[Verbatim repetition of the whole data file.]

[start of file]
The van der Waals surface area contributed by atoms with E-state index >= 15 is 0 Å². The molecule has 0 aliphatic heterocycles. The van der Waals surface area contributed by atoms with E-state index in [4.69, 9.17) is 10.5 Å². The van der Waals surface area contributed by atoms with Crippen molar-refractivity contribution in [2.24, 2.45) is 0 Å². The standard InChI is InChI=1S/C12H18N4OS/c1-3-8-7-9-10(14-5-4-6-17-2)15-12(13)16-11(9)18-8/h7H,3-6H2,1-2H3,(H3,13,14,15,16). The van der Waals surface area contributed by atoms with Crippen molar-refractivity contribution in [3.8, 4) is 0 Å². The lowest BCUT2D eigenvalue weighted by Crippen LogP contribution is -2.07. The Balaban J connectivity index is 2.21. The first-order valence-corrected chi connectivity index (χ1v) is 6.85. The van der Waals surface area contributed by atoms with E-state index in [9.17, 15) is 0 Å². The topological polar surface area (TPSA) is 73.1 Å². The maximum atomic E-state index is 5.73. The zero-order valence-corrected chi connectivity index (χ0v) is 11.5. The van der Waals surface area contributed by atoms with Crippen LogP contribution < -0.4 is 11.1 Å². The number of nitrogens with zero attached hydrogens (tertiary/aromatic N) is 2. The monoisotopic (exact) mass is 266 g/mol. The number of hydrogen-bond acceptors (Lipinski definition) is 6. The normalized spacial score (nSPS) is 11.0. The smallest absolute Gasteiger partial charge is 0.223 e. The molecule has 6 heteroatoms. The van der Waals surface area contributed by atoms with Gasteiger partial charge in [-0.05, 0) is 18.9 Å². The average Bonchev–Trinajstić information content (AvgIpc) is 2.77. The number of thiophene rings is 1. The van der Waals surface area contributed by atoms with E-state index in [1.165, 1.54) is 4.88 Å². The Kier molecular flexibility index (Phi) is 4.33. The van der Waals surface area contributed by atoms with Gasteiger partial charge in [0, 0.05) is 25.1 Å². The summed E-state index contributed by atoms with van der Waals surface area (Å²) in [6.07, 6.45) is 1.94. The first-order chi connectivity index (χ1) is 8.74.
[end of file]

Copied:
The van der Waals surface area contributed by atoms with E-state index >= 15 is 0 Å². The molecule has 0 aliphatic heterocycles. The van der Waals surface area contributed by atoms with E-state index in [4.69, 9.17) is 10.5 Å². The van der Waals surface area contributed by atoms with Crippen molar-refractivity contribution in [2.24, 2.45) is 0 Å². The standard InChI is InChI=1S/C12H18N4OS/c1-3-8-7-9-10(14-5-4-6-17-2)15-12(13)16-11(9)18-8/h7H,3-6H2,1-2H3,(H3,13,14,15,16). The van der Waals surface area contributed by atoms with Crippen molar-refractivity contribution in [3.8, 4) is 0 Å². The lowest BCUT2D eigenvalue weighted by Crippen LogP contribution is -2.07. The Balaban J connectivity index is 2.21. The first-order valence-corrected chi connectivity index (χ1v) is 6.85. The van der Waals surface area contributed by atoms with E-state index in [9.17, 15) is 0 Å². The topological polar surface area (TPSA) is 73.1 Å². The maximum atomic E-state index is 5.73. The zero-order valence-corrected chi connectivity index (χ0v) is 11.5. The van der Waals surface area contributed by atoms with Crippen LogP contribution < -0.4 is 11.1 Å². The number of nitrogens with zero attached hydrogens (tertiary/aromatic N) is 2. The monoisotopic (exact) mass is 266 g/mol. The number of hydrogen-bond acceptors (Lipinski definition) is 6. The normalized spacial score (nSPS) is 11.0. The smallest absolute Gasteiger partial charge is 0.223 e. The molecule has 6 heteroatoms. The van der Waals surface area contributed by atoms with Gasteiger partial charge in [-0.05, 0) is 18.9 Å². The average Bonchev–Trinajstić information content (AvgIpc) is 2.77. The number of thiophene rings is 1. The van der Waals surface area contributed by atoms with E-state index in [1.165, 1.54) is 4.88 Å². The Kier molecular flexibility index (Phi) is 4.33. The van der Waals surface area contributed by atoms with Gasteiger partial charge in [0, 0.05) is 25.1 Å². The summed E-state index contributed by atoms with van der Waals surface area (Å²) in [6.07, 6.45) is 1.94. The first-order chi connectivity index (χ1) is 8.74.